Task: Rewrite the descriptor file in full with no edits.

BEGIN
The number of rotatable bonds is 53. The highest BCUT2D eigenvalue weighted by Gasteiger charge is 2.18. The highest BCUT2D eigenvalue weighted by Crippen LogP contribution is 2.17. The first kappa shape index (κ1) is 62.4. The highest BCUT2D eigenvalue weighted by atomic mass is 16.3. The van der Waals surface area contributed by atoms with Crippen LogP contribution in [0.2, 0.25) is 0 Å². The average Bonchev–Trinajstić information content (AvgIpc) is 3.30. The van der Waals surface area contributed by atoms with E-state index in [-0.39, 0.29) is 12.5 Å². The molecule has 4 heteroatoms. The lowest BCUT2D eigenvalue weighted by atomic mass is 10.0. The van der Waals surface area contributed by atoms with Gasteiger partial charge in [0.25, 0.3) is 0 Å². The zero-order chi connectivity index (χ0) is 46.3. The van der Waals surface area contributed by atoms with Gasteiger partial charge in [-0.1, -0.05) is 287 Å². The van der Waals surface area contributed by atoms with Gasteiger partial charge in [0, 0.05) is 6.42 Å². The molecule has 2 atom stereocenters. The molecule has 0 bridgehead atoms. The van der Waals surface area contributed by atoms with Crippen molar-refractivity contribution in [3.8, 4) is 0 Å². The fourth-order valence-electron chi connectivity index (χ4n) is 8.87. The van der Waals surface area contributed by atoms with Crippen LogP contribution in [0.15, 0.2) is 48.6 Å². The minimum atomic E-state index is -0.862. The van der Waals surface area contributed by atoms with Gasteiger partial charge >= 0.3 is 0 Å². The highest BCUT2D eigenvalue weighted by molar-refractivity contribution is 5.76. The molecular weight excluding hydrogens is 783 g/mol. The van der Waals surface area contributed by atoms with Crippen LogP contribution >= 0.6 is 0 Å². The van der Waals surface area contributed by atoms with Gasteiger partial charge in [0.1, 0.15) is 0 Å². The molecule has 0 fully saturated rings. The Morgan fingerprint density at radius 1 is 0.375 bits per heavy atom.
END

The number of rotatable bonds is 53. The highest BCUT2D eigenvalue weighted by Gasteiger charge is 2.18. The highest BCUT2D eigenvalue weighted by Crippen LogP contribution is 2.17. The first kappa shape index (κ1) is 62.4. The highest BCUT2D eigenvalue weighted by atomic mass is 16.3. The van der Waals surface area contributed by atoms with Crippen LogP contribution in [0.2, 0.25) is 0 Å². The average Bonchev–Trinajstić information content (AvgIpc) is 3.30. The van der Waals surface area contributed by atoms with E-state index in [-0.39, 0.29) is 12.5 Å². The molecule has 4 heteroatoms. The lowest BCUT2D eigenvalue weighted by atomic mass is 10.0. The van der Waals surface area contributed by atoms with Gasteiger partial charge in [0.25, 0.3) is 0 Å². The zero-order chi connectivity index (χ0) is 46.3. The van der Waals surface area contributed by atoms with Gasteiger partial charge in [-0.1, -0.05) is 287 Å². The van der Waals surface area contributed by atoms with Gasteiger partial charge in [0, 0.05) is 6.42 Å². The molecule has 2 atom stereocenters. The molecule has 0 bridgehead atoms. The van der Waals surface area contributed by atoms with Crippen molar-refractivity contribution in [3.8, 4) is 0 Å². The fourth-order valence-electron chi connectivity index (χ4n) is 8.87. The van der Waals surface area contributed by atoms with Crippen LogP contribution in [0.15, 0.2) is 48.6 Å². The minimum atomic E-state index is -0.862. The van der Waals surface area contributed by atoms with Gasteiger partial charge >= 0.3 is 0 Å². The highest BCUT2D eigenvalue weighted by molar-refractivity contribution is 5.76. The molecular weight excluding hydrogens is 783 g/mol. The van der Waals surface area contributed by atoms with Crippen LogP contribution >= 0.6 is 0 Å². The van der Waals surface area contributed by atoms with Gasteiger partial charge in [0.1, 0.15) is 0 Å². The molecule has 0 fully saturated rings. The Morgan fingerprint density at radius 1 is 0.375 bits per heavy atom.